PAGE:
There’s a virus-free parallel soccer universe out there that’s enjoying the hell out of its simultaneous European Championship and Copa América tournaments. In that universe, the major domestic leagues were decided weeks ago, one fortunate Concacaf country is basking in the historic glow of an inaugural Nations League title, and World Cup qualifying is just around the corner.
More than three months into the pandemic, that universe seems like a fantasy. And yet it’s still a lot easier to imagine than our real one. Here, some countries still haven’t come to terms with the severity of the coronavirus, and different regions of the world are at very different states of recovery and re-emergence. It’s one thing to get a behind-closed-doors domestic league back up and running. It’s entirely another to restart international play, where a devastated competition calendar, travel restrictions and a wide variety of player fitness and availability issues are just some of the obstacles.
Time will become another issue relatively soon. The crunch is coming. There’s an Africa Cup of Nations over the winter and the Euro, Copa and 2021 Concacaf Gold Cup are now (re)scheduled for next summer. The 2022 World Cup is supposed to kick off that November, and qualifying has yet to begin in Europe or the Americas. Somehow, the group stage of the UEFA and Concacaf Nations League needs to be crammed in as well, not to mention two rounds/windows of Gold Cup qualifying. It’s a complex puzzle to put together, and we still have no idea how many pieces come in the box.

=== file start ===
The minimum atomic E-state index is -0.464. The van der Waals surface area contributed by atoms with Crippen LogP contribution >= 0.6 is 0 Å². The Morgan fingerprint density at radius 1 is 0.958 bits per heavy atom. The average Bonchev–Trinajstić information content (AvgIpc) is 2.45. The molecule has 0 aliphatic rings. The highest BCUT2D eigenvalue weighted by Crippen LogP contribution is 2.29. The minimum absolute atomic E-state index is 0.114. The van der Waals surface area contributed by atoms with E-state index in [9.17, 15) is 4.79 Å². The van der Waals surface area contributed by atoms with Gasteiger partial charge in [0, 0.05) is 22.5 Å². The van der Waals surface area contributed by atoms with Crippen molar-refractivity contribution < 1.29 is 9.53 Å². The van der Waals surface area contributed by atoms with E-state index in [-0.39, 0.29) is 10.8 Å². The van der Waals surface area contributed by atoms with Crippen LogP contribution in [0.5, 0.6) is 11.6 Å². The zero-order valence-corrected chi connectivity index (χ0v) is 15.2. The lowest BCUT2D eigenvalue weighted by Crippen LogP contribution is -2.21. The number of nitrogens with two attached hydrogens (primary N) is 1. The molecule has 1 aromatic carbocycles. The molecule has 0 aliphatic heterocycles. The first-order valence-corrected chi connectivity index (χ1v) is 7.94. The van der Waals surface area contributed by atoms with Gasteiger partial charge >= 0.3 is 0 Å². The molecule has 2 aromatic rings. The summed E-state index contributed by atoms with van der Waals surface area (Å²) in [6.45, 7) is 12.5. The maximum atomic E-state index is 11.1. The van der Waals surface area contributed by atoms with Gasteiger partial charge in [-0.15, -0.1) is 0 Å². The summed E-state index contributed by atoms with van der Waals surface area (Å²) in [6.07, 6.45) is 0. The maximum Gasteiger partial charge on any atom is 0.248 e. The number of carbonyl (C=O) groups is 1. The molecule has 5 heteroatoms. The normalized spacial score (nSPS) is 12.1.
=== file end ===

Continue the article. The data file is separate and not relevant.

There’s some expectation that FIFA will provide clarity on that this week. Until the number of international windows and match days is known, there’s no way Concacaf or any other confederation can determine definitively what its competitions or qualifying format are going to look like. On Thursday, the FIFA Council will meet by video conference. Agenda item No. 5 is the men’s international match calendar.
Concacaf and U.S. Soccer Federation officials will be watching closely, hoping that with some clarity, a competition framework might follow. Concacaf remains committed to finishing the 2019-20 Nations League, the first installment of an event designed to accelerate the development of the region’s lower- and mid-tier national teams. Although that development is furthered during the group stage and not by the four-team final round, Concacaf’s interest in cementing the legitimacy of the new competition—not to mention the revenue that’ll come from four games featuring the USA, Mexico, Costa Rica and Honduras—means it’s unlikely to be sacrificed.
Those games were supposed to be played in Houston and Dallas this month. The next available international window is during the first week of September. That’s when Concacaf World Cup qualifying, and the USA’s participation in the Hexagonal, was supposed to begin. If it’s safe to play and if the potential travel hurdles can be resolved, Concacaf will have to decide whether to wrap up the Nations League and get it out of the way, kick off qualifying as originally scheduled or allow teams to play friendlies.
Why would it opt for the latter? National teams haven’t played in months. The USA hasn’t kicked a ball since Feb. 1, and coach Gregg Berhalter hasn’t been able to field something resembling his first-choice squad since last November. World Cup qualifying may not be the best way to start back up again. In addition, the composition of the Hex was supposed to be based on the June FIFA ranking (top six in Concacaf qualify). However, countries on the bubble—notably El Salvador, Canada, Curaçao and Panama—were unable to play internationals in March and June. There’s a feeling inside Concacaf that starting the Hex without offering those teams that last chance to earn their way in would be unfair.